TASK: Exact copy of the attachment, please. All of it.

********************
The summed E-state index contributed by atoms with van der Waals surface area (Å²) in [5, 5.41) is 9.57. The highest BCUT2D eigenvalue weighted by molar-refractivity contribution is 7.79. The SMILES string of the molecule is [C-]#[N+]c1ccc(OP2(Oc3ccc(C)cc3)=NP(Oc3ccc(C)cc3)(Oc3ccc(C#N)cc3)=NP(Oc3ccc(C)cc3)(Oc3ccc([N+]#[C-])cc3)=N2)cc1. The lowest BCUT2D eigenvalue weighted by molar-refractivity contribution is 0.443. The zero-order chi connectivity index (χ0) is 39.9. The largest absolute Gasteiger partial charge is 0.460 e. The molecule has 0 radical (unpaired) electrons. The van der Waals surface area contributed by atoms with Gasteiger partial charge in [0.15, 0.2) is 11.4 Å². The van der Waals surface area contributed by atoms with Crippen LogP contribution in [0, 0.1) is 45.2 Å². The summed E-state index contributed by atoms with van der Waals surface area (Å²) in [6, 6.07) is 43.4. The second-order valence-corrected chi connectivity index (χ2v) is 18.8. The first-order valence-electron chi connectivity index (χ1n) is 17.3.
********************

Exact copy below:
The summed E-state index contributed by atoms with van der Waals surface area (Å²) in [5, 5.41) is 9.57. The highest BCUT2D eigenvalue weighted by molar-refractivity contribution is 7.79. The SMILES string of the molecule is [C-]#[N+]c1ccc(OP2(Oc3ccc(C)cc3)=NP(Oc3ccc(C)cc3)(Oc3ccc(C#N)cc3)=NP(Oc3ccc(C)cc3)(Oc3ccc([N+]#[C-])cc3)=N2)cc1. The lowest BCUT2D eigenvalue weighted by molar-refractivity contribution is 0.443. The zero-order chi connectivity index (χ0) is 39.9. The largest absolute Gasteiger partial charge is 0.460 e. The molecule has 0 radical (unpaired) electrons. The van der Waals surface area contributed by atoms with Gasteiger partial charge in [0.15, 0.2) is 11.4 Å². The van der Waals surface area contributed by atoms with Crippen LogP contribution in [0, 0.1) is 45.2 Å². The summed E-state index contributed by atoms with van der Waals surface area (Å²) in [6, 6.07) is 43.4. The second-order valence-corrected chi connectivity index (χ2v) is 18.8. The first-order valence-electron chi connectivity index (χ1n) is 17.3.